Make a wish upon a shooting star tonight. No need to worry if you miss one as there would be hundreds of ‘falling stars’ lighting up the skies in the evening of Thursday (December 14) to early dawn of Friday (December 15).
The Geminids meteor shower, the most spectacular and breathtaking meteor shower to be observed in the Philippines this year, is happening tonight. An average of 40 meteors or falling stars can be seen per hour, which can be more visible to the naked eye under a darker and hopefully cloudless sky condition.
What makes the Geminids meteor shower more spectacular this time is the fact that the waning crescent moon would not possibly spoil the spectacular show. Thus, this meteor shower will be the best this year.
According to the information released by the National Aeronautics and Space Administration (NASA), the meteor shower can start its spectacle by 7:30 p.m. and last until 4 a.m. A source from the Philippine Atmospheric, Geophysical, and Astronomical Services Administration (PAGASA) told Tech and Lifestyle Journal that the peak of the meteor shower can be expected between 2 a.m. and 3 a.m. in the country. A meteor can possibly be observed per minute during this peak time.
Not from a comet
There is another thing that makes the Geminids more special compared to all other meteor showers that people observe every year. This meteor shower is caused by the earth’s passing near an asteroid called the 3200 Phaethon. Other types of meteor showers are usually caused by passing comets.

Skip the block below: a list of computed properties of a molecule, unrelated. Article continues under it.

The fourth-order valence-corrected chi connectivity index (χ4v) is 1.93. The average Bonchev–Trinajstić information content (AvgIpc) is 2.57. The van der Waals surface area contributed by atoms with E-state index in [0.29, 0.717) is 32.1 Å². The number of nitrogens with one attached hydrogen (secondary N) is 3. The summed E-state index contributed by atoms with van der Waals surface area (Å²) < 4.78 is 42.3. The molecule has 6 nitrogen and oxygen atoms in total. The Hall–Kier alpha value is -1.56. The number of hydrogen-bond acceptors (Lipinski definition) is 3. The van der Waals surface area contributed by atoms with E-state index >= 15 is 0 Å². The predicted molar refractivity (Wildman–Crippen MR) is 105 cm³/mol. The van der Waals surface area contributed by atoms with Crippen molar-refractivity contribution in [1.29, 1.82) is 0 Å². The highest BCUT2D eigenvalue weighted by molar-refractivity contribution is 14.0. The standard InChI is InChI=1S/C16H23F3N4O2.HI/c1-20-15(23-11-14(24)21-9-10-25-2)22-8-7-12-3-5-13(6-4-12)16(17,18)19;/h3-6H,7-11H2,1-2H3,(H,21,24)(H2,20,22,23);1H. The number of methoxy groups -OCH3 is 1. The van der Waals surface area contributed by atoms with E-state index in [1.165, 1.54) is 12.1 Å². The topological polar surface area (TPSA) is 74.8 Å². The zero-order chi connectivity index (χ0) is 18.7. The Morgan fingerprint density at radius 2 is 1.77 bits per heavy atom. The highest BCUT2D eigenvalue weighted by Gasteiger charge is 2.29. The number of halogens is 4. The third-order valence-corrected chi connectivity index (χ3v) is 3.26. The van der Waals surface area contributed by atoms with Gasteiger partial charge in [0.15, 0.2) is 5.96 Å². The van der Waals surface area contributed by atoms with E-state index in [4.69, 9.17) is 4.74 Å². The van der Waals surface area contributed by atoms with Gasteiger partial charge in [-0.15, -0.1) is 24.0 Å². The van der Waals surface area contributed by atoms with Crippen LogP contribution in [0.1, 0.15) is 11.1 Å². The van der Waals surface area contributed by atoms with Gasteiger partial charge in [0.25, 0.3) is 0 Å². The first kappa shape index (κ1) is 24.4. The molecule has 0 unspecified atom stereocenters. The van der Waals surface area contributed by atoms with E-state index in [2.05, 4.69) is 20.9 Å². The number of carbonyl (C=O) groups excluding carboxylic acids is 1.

In comparison, an asteroid is a great source of dust grains that dive into the earth’s atmosphere and burn up, making them appear like brighter falling stars. This is why many researchers describe Phaethon as a ‘rock comet.’ Geminids usually occur near the area in the sky where the constellation Gemini can be found, hence the name.
Meteor shower viewing
The Geminids meteor shower can be viewed at the eastern horizon of the sky tonight. To further help you locate it, download and install free mobile apps like Sky Map for Android (Google Play Store) and Sky Guide for iOS (Apple Store).
The PAGASA Astronomical Observatory inside the University of the Philippines Diliman campus in Quezon City will also be open to accommodate people who might want to observe the meteor shower the entire night of December 14.
There is one possible setback though that can prevent people from enjoying the Geminids meteor shower—the potentially cloudy evening sky tonight. However, the NASA will live-stream an actual and real-time video of the meteor shower from the Marshall Space Flight Center in Hunstville, Alabama (starting at 10 a.m. December 15, Philippine time).